A decade ago, Miley Cyrus said that she was sorry for exposing her bare back on a magazine cover. However, it seems that the former Disney star now regrets her apology to the offended parents of Hannah Montana fans. According to Billboard, Miley recently retracted her apology, and she slammed a tabloid that continued shaming her even after she released a statement saying that what she did was wrong.
In 2008, then-15-year-old Miley Cyrus appeared topless on the cover of Vanity Fair. However, in the image shot by famed photographer Annie Leibovitz, the pop star was completely covering up the front of her body by holding a blanket in front of her. Even though Miley was only showing off the same skin that would be exposed if she were wearing a backless prom dress, the image caused a massive controversy.
On its April 28, 2008 cover, the New York Post featured a smaller version of the same Cyrus photo that had so many people up in arms. “Miley’s Shame,” read the massive letters of the tabloid’s headline. The cover also teased that the edition included the singer’s apology for her “near-nude pic.” A portion of the apology was published on its front page.
Yesterday was the 10-year anniversary of the New York Post‘s shaming of Cyrus, and the singer marked the occasion by taking to Twitter and letting the world know that she actually doesn’t feel bad about posing for that topless photo at all. Her tweet included an image of the New York Post cover that she’s still angry about.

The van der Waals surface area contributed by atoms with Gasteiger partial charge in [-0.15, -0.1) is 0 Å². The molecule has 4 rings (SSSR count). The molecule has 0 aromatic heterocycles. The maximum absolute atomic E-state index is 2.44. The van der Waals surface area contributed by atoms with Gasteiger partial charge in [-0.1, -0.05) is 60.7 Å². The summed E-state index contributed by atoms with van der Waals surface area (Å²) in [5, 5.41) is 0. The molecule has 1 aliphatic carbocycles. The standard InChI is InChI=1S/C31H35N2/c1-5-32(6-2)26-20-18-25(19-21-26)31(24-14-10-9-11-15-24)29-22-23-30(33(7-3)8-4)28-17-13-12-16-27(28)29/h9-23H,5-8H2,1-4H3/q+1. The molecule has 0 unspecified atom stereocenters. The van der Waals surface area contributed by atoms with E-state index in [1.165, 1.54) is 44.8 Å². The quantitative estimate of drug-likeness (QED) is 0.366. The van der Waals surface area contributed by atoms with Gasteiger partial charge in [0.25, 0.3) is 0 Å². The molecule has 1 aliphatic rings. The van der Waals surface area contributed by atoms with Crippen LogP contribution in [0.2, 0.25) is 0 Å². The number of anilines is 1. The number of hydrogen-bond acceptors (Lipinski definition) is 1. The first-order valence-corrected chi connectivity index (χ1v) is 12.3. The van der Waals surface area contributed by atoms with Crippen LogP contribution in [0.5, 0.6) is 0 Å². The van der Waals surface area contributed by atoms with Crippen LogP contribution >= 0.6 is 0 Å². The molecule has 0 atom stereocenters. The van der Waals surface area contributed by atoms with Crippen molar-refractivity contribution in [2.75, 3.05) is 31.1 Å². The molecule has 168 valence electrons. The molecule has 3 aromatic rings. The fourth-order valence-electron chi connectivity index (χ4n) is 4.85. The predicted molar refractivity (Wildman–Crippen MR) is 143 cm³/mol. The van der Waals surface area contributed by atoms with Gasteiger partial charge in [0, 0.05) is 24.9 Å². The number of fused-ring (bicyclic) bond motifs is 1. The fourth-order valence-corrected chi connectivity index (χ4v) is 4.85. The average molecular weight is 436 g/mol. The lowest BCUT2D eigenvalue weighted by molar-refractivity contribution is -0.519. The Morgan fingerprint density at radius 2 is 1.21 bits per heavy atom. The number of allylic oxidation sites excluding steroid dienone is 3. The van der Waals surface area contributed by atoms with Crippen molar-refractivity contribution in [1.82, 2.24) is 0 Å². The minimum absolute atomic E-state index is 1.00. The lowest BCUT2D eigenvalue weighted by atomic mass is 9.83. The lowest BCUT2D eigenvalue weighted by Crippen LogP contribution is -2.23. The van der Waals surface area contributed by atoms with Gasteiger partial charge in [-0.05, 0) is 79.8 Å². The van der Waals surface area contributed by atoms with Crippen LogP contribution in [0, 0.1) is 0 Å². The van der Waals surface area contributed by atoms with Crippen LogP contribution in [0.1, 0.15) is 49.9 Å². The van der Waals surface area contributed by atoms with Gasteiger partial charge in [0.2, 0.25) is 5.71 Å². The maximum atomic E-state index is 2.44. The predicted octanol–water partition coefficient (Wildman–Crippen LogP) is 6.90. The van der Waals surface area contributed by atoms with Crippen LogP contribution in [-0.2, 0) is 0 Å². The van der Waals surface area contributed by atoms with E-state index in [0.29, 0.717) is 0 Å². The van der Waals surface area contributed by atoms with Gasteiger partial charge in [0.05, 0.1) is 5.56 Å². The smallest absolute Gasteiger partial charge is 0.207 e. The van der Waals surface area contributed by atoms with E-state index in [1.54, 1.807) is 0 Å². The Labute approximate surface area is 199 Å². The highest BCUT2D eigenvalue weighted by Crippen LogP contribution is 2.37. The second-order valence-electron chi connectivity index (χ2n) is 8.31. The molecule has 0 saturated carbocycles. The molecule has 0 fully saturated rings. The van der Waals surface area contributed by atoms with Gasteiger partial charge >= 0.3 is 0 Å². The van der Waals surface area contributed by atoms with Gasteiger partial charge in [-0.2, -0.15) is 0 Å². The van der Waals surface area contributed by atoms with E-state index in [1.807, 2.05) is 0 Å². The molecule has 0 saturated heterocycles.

“IM NOT SORRY,” Miley wrote. “F**k YOU #10yearsago.”
In her 2008 apology, Miley Cyrus wrote that she initially thought that the photo shoot with Annie Leibovitz was “artistic,” but seeing the final result made her feel “embarrassed.”
“I never intended for any of this to happen and I apologize to my fans who I care so deeply about,” Miley wrote.
In an effort to save face with the parents of young Hannah Montana fans, Disney also released a statement accusing Vanity Fair and Leibovitz of manipulating Miley. Little did the world know that Miley Cyrus would be posing completely nude in Paper Magazine seven years later. Now, the singer would never say that showing off her body makes her feel embarrassed or ashamed. In the commentary for her “Wrecking Ball” music video, she shared her feelings about nudity.
“For me, nudity has never been something that I’ve ever tripped about,” she said. “I don’t really see it the way everyone else sees it. I’d rather be naked in front of people than cry in front of people.”